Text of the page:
Waste-Energy Plants: A backgrounder
What are Waste-Energy plants?
- Waste-To-Energy (WTE) plants are innovative ways of converting non-recyclable wastes, organic and inorganic, into usable forms of energy including heat, electricity and fuel.
- Different types of WTE processes include:
- Incinerators which are used to produce usable form of heat by complete combustion of waste
- Pyrolysis – thermal degradation of organic materials through use of indirect, external source of heat – used to convert wastes into liquid fuels
- Anaerobic digestors – with moderate heating in the absence of oxygen – used to convert organic waste into biogas and sometimes compost
- In-situ landfill gas recovery to produce biogas
Waste-Energy Plants in India
- Waste-Energy sector is still at a nascent stage in India.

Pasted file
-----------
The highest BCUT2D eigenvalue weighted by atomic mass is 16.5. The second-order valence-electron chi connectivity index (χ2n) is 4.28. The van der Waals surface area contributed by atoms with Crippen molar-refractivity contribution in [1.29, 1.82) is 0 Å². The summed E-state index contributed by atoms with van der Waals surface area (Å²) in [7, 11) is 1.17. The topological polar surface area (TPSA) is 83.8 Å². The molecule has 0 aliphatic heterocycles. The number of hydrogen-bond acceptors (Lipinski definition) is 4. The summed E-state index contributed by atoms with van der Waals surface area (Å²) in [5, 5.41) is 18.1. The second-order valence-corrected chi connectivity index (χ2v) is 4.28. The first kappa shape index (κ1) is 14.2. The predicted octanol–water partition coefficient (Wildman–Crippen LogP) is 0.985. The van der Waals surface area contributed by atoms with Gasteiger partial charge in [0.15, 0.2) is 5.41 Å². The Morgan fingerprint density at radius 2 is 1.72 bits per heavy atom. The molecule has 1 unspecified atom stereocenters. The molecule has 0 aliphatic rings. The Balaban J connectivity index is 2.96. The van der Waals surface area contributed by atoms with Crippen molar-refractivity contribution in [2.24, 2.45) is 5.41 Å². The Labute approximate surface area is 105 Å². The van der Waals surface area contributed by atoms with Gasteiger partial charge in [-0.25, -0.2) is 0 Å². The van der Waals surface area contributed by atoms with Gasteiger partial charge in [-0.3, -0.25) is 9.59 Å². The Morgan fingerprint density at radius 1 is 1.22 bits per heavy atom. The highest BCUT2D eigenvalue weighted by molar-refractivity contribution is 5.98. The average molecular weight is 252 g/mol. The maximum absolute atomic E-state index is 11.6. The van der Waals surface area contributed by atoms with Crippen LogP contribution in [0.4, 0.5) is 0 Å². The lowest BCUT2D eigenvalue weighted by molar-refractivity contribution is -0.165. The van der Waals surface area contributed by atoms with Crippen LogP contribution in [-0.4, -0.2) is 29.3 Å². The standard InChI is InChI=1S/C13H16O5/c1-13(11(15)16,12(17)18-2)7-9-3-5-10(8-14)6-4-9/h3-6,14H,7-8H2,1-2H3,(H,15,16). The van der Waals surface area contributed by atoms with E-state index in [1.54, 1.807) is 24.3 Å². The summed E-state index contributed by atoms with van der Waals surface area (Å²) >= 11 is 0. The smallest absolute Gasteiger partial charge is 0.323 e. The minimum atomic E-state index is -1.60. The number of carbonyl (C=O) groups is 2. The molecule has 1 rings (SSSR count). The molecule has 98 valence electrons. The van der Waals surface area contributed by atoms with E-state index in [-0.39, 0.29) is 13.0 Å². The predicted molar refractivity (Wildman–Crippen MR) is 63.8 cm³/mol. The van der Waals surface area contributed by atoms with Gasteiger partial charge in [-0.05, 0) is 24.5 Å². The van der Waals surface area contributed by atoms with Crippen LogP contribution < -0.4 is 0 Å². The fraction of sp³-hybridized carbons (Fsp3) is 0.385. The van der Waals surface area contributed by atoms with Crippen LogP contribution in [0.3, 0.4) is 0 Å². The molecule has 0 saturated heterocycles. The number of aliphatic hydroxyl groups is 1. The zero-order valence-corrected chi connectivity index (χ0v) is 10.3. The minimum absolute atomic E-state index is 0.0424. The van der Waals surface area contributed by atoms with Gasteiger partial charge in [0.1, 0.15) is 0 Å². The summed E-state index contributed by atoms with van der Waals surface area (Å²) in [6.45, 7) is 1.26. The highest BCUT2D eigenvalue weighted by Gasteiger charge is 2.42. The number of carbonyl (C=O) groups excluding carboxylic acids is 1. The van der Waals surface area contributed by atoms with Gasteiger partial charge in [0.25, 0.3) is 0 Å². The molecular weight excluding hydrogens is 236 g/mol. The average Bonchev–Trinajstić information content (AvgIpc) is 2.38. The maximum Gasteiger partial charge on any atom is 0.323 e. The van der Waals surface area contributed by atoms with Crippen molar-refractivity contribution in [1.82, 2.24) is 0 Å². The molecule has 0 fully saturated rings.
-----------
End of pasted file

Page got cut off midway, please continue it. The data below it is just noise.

- According to CPCB data of 2014-15, India generates about 1.5 lakh tones of Municipal Solid Waste (MSW) every day.
- However, the processing and treatment of MSW is very low, with only about 24% of the total waste generated is being treated.
- The remaining waste is significantly adding to pollution as it is left untreated in dump sites or landfill sites.
Challenges to Waste-Energy Plants in India
- Low level of collection and segregation of waste
- High moisture content of the waste, making it expensive to segregate and treat
- Low calorific value of the waste (about 1200 kcal/kg)
- Inefficient management of MSW by urban local bodies
- Lack of acceptance level of W-E plants among people due to perceived pollution woes
- High cost of electricity generated from W-E plants, nearly Rs. 7 per unit compared to Rs. 3-5 offered by thermal and solar sources.
- With growing urbanization, the MSW is expected to be 4.5 lakh tonnes per day by 2031, waste-energy plants are seen as an effective alternative to manage municipal solid waste.
- As a result, NITI Aayog has proposed capacity upgradation of waste-energy plants by 10 fold.
- NITI Aayog also proposed setting up of a Waste-to-Energy Corporation of India responsible for setting up incineration plants to treat MSW.
Section : Environment & Ecology